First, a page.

Undergraduate Module Descriptor

POL3054: Nuclear Weapons in International Relations

This module descriptor refers to the 2020/1 academic year.


NQF Level 6
Credits 15 ECTS Value 7.5
Term(s) and duration

This module ran during term 1 (11 weeks)

Academic staff

Dr David Blagden (Convenor)





Available via distance learning


This module examines the international political significance and the ultimate destructive technology of nuclear weapons. Nuclear weapons are unique not only because of their lethality, but also due to their capacity to inflict genocide instantly. Military force is supposed to be an instrument of policy, linking means to ends. However, it is hard to conceive of a proportional use of ‘nukes’ short of a scenario of existential war. And ever since the Soviet Union conducted its first successful test, the prospect of a nuclear 'exchange' has haunted humanity, making a rational use of nukes even harder to imagine. Thus, nukes pose a radical and unprecedented challenge to the logic of strategy, traditionally conceived. States have predominantly treated nukes as assets that are used without being detonated, for deterrence, for example, or prestige purposes. 'Threatening genocide to prevent genocide' is hardly a satisfying status quo in international affairs, but every approach confronts complex dilemmas.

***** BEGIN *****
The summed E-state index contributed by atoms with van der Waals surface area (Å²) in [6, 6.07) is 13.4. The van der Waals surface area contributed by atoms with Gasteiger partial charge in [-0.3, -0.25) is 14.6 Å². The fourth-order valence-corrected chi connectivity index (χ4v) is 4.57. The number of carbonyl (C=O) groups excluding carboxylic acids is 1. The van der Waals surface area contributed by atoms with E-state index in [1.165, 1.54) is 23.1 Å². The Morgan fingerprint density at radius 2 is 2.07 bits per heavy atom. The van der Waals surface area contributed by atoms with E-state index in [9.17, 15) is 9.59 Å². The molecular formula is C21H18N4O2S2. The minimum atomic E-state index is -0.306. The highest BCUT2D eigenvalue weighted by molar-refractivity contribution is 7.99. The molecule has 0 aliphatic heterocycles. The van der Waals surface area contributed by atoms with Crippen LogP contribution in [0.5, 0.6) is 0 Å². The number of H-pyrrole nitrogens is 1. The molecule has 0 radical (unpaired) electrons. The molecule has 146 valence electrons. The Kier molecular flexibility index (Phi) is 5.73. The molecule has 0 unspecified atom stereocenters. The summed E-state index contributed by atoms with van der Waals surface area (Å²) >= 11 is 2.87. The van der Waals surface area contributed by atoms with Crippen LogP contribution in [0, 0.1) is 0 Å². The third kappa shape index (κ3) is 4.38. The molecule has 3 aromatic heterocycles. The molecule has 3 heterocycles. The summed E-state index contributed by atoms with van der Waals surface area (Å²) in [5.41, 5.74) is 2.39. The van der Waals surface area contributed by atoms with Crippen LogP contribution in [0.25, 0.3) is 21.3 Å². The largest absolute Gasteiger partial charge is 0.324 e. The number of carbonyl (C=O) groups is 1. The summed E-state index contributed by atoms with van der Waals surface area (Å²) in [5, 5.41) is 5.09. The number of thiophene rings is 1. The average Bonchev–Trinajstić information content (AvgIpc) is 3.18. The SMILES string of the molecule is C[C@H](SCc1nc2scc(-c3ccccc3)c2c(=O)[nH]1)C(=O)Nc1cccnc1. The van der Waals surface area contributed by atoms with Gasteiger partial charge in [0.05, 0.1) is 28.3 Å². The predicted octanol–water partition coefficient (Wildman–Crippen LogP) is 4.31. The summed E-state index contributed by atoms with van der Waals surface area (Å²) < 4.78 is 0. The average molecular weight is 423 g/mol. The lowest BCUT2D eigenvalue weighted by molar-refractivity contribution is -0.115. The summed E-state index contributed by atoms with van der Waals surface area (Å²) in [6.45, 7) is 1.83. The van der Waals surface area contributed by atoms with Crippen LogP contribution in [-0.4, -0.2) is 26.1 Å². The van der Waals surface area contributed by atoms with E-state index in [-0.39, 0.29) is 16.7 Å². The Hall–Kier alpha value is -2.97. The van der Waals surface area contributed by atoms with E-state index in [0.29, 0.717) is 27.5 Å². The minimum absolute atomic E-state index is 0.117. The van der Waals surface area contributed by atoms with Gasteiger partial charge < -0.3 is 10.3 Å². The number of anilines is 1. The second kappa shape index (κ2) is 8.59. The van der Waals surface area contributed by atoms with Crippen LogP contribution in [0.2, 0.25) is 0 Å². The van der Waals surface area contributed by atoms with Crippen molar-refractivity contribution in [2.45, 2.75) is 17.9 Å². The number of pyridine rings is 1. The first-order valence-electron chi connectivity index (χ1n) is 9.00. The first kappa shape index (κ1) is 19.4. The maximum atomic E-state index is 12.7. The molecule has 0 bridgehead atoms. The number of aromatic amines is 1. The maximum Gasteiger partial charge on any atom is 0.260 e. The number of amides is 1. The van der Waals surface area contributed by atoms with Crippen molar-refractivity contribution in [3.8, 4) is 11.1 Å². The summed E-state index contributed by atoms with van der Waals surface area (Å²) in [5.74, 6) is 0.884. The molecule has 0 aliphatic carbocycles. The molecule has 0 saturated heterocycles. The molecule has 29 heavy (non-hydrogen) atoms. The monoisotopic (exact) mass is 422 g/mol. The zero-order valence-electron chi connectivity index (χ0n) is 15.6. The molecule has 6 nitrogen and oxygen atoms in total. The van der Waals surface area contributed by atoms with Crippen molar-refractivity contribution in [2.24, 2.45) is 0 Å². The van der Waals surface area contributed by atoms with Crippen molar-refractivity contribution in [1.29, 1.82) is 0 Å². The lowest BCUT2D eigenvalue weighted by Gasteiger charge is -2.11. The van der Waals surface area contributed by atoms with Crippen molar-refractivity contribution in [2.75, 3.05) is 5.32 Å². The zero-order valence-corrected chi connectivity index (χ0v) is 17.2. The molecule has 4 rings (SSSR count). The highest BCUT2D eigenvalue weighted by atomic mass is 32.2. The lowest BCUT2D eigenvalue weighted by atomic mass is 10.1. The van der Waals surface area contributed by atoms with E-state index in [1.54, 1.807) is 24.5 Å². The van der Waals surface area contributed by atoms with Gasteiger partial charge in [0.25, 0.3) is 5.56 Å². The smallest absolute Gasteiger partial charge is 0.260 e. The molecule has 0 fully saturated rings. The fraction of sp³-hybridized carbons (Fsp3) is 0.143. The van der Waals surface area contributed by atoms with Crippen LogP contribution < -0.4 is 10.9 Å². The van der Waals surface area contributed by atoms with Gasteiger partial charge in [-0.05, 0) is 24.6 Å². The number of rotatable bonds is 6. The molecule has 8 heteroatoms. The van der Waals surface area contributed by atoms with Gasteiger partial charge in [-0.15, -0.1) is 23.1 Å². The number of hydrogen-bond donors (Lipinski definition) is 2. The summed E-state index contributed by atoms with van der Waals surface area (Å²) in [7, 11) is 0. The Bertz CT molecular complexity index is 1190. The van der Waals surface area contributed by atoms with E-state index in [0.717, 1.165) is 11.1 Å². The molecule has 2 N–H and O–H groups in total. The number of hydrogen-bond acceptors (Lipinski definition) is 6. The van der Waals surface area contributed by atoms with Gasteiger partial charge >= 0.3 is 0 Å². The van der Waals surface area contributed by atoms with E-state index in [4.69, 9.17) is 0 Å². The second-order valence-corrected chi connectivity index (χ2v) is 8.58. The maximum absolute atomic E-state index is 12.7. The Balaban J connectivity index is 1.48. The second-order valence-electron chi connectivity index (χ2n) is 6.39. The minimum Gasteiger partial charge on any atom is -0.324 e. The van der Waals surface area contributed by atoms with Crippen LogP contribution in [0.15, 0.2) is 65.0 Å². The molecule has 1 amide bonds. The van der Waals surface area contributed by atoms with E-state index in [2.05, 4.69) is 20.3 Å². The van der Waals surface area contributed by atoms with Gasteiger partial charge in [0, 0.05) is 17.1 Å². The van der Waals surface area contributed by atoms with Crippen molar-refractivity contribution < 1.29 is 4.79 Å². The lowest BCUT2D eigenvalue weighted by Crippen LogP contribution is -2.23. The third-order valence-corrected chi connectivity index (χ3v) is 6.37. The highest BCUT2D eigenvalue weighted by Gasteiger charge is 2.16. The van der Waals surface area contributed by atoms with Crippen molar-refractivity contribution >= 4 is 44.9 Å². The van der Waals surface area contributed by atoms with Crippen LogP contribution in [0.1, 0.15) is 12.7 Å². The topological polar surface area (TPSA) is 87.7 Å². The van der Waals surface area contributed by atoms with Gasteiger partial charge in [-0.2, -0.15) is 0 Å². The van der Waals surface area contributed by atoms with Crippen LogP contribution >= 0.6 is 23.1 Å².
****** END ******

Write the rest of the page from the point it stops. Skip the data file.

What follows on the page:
This module examines the evolution of ideas, doctrines and strategies that humanity has devised to cope with the nuclear revolution. Why do states pursue or resist nuclearization?  Why do they disarm or enter arms races, and is eventual 'usage' just a matter of time? This module surveys three phases of nuclear history: the era of U.S. monopoly; the 'Second Age' dominated by the bipolar competition of the Cold War and gradual proliferation; and the 'Third Age' and its nightmares of nuclear terrorism and proliferation to non-state actors, nuclear accidents, and competition between nuclear powers that lack stable 'deterrence' and 'crisis management' relationships. It critically compares different ways of handling the nuclear problem: arms control, the movement for disarmament towards a 'zero' nuclear world, to controlled proliferation, and to the creation of a 'taboo.'

No pre-requisite or co-requisite modules are required in order to register for this module. It will provide you with a basic introduction to the problem of the nuclear revolution and what it means for international relations. It will also consider the implications of nuclear weapons for international relations theory. As such, this module is suitable for both specialist and non-specialist students who are interested in studying international security from multiple perspectives, thus, rendering it suitable for interdisciplinary pathways.

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